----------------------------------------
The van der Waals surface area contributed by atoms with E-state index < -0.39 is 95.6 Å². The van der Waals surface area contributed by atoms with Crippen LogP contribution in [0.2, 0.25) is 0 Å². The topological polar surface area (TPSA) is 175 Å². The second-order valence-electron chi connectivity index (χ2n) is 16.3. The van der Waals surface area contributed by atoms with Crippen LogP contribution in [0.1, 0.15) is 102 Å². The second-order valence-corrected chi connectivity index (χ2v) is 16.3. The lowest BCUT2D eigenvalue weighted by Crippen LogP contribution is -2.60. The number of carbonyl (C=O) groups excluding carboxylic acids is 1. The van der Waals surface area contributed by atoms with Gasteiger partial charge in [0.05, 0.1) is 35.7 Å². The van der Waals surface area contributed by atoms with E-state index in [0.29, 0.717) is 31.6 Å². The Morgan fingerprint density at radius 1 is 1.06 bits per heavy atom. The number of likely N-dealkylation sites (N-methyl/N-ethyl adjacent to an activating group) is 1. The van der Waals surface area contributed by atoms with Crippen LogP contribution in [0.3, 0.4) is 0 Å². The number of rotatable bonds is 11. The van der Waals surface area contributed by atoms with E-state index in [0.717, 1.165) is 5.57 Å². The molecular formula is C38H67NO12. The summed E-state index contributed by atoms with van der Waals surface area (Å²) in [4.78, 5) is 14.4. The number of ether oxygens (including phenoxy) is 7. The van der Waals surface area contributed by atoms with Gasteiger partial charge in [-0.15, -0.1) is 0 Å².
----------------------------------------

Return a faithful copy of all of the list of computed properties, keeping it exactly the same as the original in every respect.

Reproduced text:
The van der Waals surface area contributed by atoms with E-state index < -0.39 is 95.6 Å². The van der Waals surface area contributed by atoms with Crippen LogP contribution in [0.2, 0.25) is 0 Å². The topological polar surface area (TPSA) is 175 Å². The second-order valence-electron chi connectivity index (χ2n) is 16.3. The van der Waals surface area contributed by atoms with Crippen LogP contribution in [0.1, 0.15) is 102 Å². The second-order valence-corrected chi connectivity index (χ2v) is 16.3. The lowest BCUT2D eigenvalue weighted by Crippen LogP contribution is -2.60. The number of carbonyl (C=O) groups excluding carboxylic acids is 1. The van der Waals surface area contributed by atoms with Gasteiger partial charge in [0.05, 0.1) is 35.7 Å². The van der Waals surface area contributed by atoms with E-state index in [0.29, 0.717) is 31.6 Å². The Morgan fingerprint density at radius 1 is 1.06 bits per heavy atom. The number of likely N-dealkylation sites (N-methyl/N-ethyl adjacent to an activating group) is 1. The van der Waals surface area contributed by atoms with Crippen LogP contribution in [0.3, 0.4) is 0 Å². The number of rotatable bonds is 11. The van der Waals surface area contributed by atoms with E-state index in [0.717, 1.165) is 5.57 Å². The molecular formula is C38H67NO12. The summed E-state index contributed by atoms with van der Waals surface area (Å²) in [4.78, 5) is 14.4. The number of ether oxygens (including phenoxy) is 7. The van der Waals surface area contributed by atoms with Gasteiger partial charge in [-0.15, -0.1) is 0 Å².